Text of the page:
Both are vital, but they need to be managed in very different ways. Realizing that and successfully managing those two systems the way they should be managed is mutually beneficial.

Maybe you should have stayed in school, you know...past Econ 101.

Economics 101

Sep 22, 2009 at 4:20am

@Thomas Diaz

You are making the same mistake as everyone else these days: assuming that the previous status quo was one of truly free markets, unaffected by government interference. Nothing could be farther from the truth, and so you have wrongly identified 'my brand of economic policy' as the one that has been 'violently discredited'. What has been proven false is the idea that recessions can be avoided by government tinkering. Lowering interest rates to nothing, propping up failing industries, and trying to FORCE the banking industry into some semblance of order may give the appearance in the short term of recovery (as we are seeing now) but will inevitably fail. The market, and thus the economy, is nothing more than the sum total of society's wants and needs seeking fulfillment through exchange of goods. The fastest, indeed the ONLY, way for that activity to flourish is for it to be unconstrained by needless regulation (I'm not going to get into good vs bad regulation, both exist) and undistorted by government-imposed market conditions.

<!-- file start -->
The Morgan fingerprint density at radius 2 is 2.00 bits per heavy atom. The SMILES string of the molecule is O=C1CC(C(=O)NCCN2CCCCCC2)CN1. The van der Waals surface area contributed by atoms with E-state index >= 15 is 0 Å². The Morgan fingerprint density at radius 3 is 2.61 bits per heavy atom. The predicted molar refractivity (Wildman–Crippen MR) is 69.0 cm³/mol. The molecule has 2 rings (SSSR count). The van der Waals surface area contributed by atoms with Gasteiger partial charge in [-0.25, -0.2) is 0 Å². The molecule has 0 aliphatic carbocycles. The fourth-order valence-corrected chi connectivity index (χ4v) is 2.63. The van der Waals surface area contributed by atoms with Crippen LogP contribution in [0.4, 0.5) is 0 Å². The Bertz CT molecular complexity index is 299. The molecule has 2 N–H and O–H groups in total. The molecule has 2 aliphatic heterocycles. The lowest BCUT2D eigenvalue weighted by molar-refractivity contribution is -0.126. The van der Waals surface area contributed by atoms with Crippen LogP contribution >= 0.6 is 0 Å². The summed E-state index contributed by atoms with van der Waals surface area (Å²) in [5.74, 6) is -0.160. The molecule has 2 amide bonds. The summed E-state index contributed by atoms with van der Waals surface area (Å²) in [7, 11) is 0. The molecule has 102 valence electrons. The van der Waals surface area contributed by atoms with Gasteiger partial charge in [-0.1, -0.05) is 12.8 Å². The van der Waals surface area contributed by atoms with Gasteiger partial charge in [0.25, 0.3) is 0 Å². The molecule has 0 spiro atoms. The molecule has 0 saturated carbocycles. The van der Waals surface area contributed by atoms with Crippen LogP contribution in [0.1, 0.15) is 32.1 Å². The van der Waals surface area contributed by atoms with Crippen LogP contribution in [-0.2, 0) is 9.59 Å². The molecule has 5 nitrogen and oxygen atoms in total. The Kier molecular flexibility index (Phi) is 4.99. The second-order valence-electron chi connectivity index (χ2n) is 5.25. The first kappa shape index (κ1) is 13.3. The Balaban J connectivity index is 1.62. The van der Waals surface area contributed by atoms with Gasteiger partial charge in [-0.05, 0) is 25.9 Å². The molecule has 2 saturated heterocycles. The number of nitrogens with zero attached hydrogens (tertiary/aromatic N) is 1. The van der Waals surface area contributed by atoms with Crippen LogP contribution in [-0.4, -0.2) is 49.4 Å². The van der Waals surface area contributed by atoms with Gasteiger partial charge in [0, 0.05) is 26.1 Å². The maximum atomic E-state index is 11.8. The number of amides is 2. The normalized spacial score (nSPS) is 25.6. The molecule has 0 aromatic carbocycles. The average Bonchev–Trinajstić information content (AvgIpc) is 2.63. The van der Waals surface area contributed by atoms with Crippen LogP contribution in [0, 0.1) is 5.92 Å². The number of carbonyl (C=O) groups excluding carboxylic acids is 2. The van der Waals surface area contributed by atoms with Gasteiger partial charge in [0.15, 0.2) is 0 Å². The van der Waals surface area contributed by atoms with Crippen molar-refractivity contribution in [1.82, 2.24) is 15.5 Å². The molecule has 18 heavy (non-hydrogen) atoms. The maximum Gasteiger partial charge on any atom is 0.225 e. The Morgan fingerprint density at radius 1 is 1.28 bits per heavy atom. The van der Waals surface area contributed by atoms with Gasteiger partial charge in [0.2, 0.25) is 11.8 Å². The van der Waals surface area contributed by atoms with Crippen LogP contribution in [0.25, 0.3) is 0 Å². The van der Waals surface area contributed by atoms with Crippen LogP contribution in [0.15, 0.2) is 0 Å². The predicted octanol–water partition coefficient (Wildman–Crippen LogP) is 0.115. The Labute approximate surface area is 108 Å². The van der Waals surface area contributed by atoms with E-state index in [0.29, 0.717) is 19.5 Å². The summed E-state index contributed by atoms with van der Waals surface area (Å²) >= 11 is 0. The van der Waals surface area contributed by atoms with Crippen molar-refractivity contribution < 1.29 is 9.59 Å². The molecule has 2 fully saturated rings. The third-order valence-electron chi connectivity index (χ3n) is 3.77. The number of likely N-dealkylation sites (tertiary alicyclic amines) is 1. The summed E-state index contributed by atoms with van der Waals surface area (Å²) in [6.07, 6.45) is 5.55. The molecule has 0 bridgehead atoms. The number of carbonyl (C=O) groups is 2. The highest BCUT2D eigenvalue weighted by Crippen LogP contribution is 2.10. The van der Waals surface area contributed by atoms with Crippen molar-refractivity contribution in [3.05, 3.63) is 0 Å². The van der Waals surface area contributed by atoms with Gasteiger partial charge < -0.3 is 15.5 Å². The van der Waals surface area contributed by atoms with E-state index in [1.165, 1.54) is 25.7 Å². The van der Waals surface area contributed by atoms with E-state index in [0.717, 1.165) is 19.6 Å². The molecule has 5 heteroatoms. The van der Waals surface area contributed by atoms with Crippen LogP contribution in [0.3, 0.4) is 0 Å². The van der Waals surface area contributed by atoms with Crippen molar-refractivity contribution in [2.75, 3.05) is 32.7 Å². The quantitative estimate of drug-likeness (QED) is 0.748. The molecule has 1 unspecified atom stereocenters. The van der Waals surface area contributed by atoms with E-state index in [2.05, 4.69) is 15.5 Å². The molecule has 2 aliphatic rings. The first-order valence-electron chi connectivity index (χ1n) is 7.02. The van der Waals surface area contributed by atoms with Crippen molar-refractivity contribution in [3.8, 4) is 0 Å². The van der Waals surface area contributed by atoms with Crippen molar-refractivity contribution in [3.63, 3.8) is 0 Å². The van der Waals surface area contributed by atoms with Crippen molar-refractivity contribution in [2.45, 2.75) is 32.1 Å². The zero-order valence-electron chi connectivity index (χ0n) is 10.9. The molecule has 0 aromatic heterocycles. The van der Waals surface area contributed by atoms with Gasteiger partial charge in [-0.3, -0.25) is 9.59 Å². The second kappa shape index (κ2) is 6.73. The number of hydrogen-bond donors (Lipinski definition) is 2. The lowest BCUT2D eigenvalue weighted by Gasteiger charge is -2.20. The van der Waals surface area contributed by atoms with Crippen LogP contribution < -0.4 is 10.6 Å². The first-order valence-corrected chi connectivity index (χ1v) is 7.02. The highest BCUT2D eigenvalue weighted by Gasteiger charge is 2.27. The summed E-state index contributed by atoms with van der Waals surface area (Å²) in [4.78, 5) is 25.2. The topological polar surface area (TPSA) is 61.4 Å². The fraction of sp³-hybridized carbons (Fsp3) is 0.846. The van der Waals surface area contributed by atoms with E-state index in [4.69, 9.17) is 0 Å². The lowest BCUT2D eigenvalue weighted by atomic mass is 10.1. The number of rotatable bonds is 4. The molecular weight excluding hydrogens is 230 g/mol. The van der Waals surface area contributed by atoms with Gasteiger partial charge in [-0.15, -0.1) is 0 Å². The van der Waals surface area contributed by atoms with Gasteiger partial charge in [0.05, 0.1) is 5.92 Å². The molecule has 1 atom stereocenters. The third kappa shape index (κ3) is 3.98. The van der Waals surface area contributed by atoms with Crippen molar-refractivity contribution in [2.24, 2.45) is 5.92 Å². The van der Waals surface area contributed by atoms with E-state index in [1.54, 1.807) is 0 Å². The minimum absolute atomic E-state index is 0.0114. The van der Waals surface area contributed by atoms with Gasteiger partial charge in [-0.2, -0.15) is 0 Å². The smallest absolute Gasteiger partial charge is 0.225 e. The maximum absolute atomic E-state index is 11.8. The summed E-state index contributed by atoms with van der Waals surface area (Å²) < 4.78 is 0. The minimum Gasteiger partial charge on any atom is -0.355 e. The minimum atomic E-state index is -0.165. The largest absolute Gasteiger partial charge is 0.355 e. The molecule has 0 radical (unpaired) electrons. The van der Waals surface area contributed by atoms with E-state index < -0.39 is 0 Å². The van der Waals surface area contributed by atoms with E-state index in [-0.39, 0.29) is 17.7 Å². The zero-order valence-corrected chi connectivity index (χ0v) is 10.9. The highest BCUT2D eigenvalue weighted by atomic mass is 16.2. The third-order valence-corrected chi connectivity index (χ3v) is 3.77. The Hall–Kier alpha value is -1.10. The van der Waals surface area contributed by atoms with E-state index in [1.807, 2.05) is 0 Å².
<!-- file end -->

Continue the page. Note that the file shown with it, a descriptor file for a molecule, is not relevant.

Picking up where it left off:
It follows from this that the best course of action to escape recession is to allow the people to control as much of the wealth as possible, rather than forcing huge sums to be diverted into temporary busywork. Again, keep in mind that government cannot create wealth (and by wealth, I do not mean money), only force it to be diverted into certain places, regardless of whether that follows the needs of society.

Government's role should ALWAYS be to focus on its obligations and avoid the temptation of trying to do too much. If by 'Government should be run like a business' you mean 'Government should only be as big as is absolutely necessary', then yes, that is what I believe. How much more money would we be able to spend on health care and education without 10 billion in infrastructure spending?

This isn't complicated. If you've actually taken a course in macroeconomics, it becomes pretty clear pretty fast.